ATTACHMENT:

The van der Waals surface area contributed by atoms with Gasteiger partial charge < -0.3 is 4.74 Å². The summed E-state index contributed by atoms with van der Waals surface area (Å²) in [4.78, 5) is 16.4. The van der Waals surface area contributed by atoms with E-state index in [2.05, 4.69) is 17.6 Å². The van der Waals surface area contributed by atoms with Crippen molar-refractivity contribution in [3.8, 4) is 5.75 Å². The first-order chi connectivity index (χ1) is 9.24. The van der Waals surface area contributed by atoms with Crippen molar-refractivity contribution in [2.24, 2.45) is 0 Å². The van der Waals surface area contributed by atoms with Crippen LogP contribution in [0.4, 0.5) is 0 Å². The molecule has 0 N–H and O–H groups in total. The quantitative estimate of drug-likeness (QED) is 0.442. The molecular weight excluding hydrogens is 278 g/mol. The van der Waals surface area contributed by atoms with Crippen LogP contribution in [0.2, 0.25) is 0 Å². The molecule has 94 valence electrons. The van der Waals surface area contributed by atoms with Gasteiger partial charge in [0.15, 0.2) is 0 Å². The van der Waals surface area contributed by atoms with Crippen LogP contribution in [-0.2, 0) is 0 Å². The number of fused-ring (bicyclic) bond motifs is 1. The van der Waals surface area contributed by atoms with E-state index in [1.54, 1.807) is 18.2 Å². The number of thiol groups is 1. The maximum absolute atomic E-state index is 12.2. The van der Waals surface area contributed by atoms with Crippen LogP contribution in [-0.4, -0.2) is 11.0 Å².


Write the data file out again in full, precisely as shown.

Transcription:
The van der Waals surface area contributed by atoms with Gasteiger partial charge < -0.3 is 4.74 Å². The summed E-state index contributed by atoms with van der Waals surface area (Å²) in [4.78, 5) is 16.4. The van der Waals surface area contributed by atoms with E-state index in [2.05, 4.69) is 17.6 Å². The van der Waals surface area contributed by atoms with Crippen molar-refractivity contribution in [3.8, 4) is 5.75 Å². The first-order chi connectivity index (χ1) is 9.24. The van der Waals surface area contributed by atoms with Crippen molar-refractivity contribution in [2.24, 2.45) is 0 Å². The van der Waals surface area contributed by atoms with Crippen LogP contribution in [0.4, 0.5) is 0 Å². The molecule has 0 N–H and O–H groups in total. The quantitative estimate of drug-likeness (QED) is 0.442. The molecular weight excluding hydrogens is 278 g/mol. The van der Waals surface area contributed by atoms with Crippen LogP contribution in [0.2, 0.25) is 0 Å². The molecule has 94 valence electrons. The van der Waals surface area contributed by atoms with Gasteiger partial charge in [0.15, 0.2) is 0 Å². The van der Waals surface area contributed by atoms with Crippen LogP contribution in [-0.2, 0) is 0 Å². The number of fused-ring (bicyclic) bond motifs is 1. The van der Waals surface area contributed by atoms with E-state index in [1.54, 1.807) is 18.2 Å². The number of thiol groups is 1. The maximum absolute atomic E-state index is 12.2. The van der Waals surface area contributed by atoms with Crippen LogP contribution in [-0.4, -0.2) is 11.0 Å².